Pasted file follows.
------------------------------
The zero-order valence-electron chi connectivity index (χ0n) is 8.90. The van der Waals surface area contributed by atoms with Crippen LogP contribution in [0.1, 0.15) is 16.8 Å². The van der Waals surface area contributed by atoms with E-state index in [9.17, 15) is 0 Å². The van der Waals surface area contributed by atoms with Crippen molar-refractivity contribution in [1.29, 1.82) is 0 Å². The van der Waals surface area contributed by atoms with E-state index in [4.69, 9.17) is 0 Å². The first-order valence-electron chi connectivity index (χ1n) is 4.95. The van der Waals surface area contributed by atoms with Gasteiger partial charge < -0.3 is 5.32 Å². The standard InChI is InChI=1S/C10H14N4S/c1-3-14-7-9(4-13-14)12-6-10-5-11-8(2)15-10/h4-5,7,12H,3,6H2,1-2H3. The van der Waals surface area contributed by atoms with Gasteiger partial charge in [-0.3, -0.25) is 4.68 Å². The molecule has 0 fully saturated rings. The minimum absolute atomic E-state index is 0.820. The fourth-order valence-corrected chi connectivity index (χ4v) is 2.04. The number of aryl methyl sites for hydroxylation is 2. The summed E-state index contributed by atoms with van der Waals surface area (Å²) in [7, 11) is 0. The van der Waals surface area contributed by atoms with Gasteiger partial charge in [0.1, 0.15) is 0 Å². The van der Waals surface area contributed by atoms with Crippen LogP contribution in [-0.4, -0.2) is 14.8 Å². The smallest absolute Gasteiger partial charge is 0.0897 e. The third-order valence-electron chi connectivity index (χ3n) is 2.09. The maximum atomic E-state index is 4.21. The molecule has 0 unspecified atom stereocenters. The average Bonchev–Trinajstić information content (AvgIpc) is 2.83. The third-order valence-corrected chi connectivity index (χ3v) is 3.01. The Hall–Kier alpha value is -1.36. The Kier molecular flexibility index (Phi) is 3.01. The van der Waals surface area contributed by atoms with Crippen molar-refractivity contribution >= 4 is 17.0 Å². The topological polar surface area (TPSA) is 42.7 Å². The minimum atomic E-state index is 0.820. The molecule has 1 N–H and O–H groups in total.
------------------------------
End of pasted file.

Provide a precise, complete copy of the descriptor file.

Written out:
The zero-order valence-electron chi connectivity index (χ0n) is 8.90. The van der Waals surface area contributed by atoms with Crippen LogP contribution in [0.1, 0.15) is 16.8 Å². The van der Waals surface area contributed by atoms with E-state index in [9.17, 15) is 0 Å². The van der Waals surface area contributed by atoms with Crippen molar-refractivity contribution in [1.29, 1.82) is 0 Å². The van der Waals surface area contributed by atoms with E-state index in [4.69, 9.17) is 0 Å². The first-order valence-electron chi connectivity index (χ1n) is 4.95. The van der Waals surface area contributed by atoms with Gasteiger partial charge < -0.3 is 5.32 Å². The standard InChI is InChI=1S/C10H14N4S/c1-3-14-7-9(4-13-14)12-6-10-5-11-8(2)15-10/h4-5,7,12H,3,6H2,1-2H3. The van der Waals surface area contributed by atoms with Gasteiger partial charge in [-0.3, -0.25) is 4.68 Å². The molecule has 0 fully saturated rings. The minimum absolute atomic E-state index is 0.820. The fourth-order valence-corrected chi connectivity index (χ4v) is 2.04. The number of aryl methyl sites for hydroxylation is 2. The summed E-state index contributed by atoms with van der Waals surface area (Å²) in [7, 11) is 0. The van der Waals surface area contributed by atoms with Gasteiger partial charge in [0.1, 0.15) is 0 Å². The van der Waals surface area contributed by atoms with Crippen LogP contribution in [-0.4, -0.2) is 14.8 Å². The smallest absolute Gasteiger partial charge is 0.0897 e. The third-order valence-electron chi connectivity index (χ3n) is 2.09. The maximum atomic E-state index is 4.21. The molecule has 0 unspecified atom stereocenters. The average Bonchev–Trinajstić information content (AvgIpc) is 2.83. The third-order valence-corrected chi connectivity index (χ3v) is 3.01. The Hall–Kier alpha value is -1.36. The Kier molecular flexibility index (Phi) is 3.01. The van der Waals surface area contributed by atoms with Crippen molar-refractivity contribution >= 4 is 17.0 Å². The topological polar surface area (TPSA) is 42.7 Å². The minimum atomic E-state index is 0.820. The molecule has 1 N–H and O–H groups in total.